Ray Charles. Miles Davis. Duke Ellington. Donna Summer. Michael Jackson. George Benson. Chaka Khan. Frank Sinatra. Lena Horne. These are some of the greatest, most famous recording artists of the 20th century, all of them linked by a common component: Quincy Delight Jones, Jr. The legendary impresario (calling him a musician/arranger/conductor/composer/producer/mentor/media mogul would be as longwinded as it is accurate) has worked with gods and goddess and on the biggest stages in the world from the Hollywood Bowl to Japan’s Budokan Arena. At age 80, Jones’ work ethic and influence are as strong as ever, but how does he do it? How on earth did this trumpet player from Chicago get gigs writing movie scores for Sidney Lumet, TV show themes like “Sanford & Son”, arranging albums for Count Basie, producing anthems like “We Are The World,” and carve diamonds-in-the-rough like The Brothers Johnson, Siedah Garrett and Tamia into bona fide hit-makers? “I don’t know,” Jones answered when asked by iRockJazz. “I can’t explain it, but I see it before they see it.” Psychic powers, maybe? Does his limousine come equipped with a flux capacitor in it, allowing him to travel in to the future? His perceived clairvoyance, when properly examined, is the product of open-mindedness, a sacred pursuit of knowledge and the willingness to help people be their best selves in the face of doubt and indifference amongst the masses.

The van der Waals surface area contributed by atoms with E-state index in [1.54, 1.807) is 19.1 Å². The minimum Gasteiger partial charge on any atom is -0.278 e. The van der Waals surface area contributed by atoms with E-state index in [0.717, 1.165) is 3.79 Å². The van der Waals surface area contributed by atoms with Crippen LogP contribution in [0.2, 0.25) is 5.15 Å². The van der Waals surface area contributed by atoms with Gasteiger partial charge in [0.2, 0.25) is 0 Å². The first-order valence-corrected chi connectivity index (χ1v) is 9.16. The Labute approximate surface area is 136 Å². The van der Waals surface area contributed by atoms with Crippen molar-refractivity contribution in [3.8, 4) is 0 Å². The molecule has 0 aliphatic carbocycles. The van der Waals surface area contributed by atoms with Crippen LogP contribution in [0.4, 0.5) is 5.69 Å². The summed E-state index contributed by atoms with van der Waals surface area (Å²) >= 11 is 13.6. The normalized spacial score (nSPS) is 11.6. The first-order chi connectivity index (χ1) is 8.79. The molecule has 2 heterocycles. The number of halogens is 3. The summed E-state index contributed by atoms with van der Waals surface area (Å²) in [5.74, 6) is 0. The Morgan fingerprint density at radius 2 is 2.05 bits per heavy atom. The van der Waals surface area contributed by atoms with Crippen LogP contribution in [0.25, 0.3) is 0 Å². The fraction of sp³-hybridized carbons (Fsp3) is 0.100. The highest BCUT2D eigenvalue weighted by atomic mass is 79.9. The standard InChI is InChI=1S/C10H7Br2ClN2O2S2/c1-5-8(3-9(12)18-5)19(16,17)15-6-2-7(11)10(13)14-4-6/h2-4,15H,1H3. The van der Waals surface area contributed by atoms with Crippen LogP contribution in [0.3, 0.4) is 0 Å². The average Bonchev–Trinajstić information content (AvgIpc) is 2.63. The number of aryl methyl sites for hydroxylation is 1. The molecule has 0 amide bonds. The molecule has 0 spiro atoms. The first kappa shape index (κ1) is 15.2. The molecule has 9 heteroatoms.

Jones’ melodic sonar of an ear has now found another talented blip on the radar of the music world in the form of 11-year-old pianist Emily Bear. “Q” literally could have his choice of ready-for-the-world adult artists to groom, so why a pre-pubescent pianist? Actually, this is not without precedent. Jones’ penchant for finding talent has no age limit. Patti Austin, one of Q’s go-to-vocalists (“Razzamatazz,” “Baby, Come To Me”) was but a little three-year-old girl when “The Dude” saw her instantly memorizing vocal takes of her Queen of the Blues godmother Dinah Washington in the 1950s. Leslie Gore was all of 16 when Mercury Records gave her tapes to “Q” because they didn’t know what to do with her – resulting in the 1963 number one smash “It’s My Party.” When Tevin Campbell sang on Jones’ 1989 hit “Tomorrow (A Better You, Better Me),” he was only 12. Ergo, it shouldn’t be a surprise that Bear is his latest project. “She’s been a composer since she was, like, four years old,” Jones spoke of Bear. “I call her baby Mozart.” That’s a mighty grand assertion, but it just may be precise. The majority of her 2013 debut Diversity – produced by Jones – consists of songs she composed between six and 10 years of age, and all songs that are incredibly dynamic, emotive, vivid and accessible.
Quincy Jones (right) hanging with Dizzy Gillespie (center)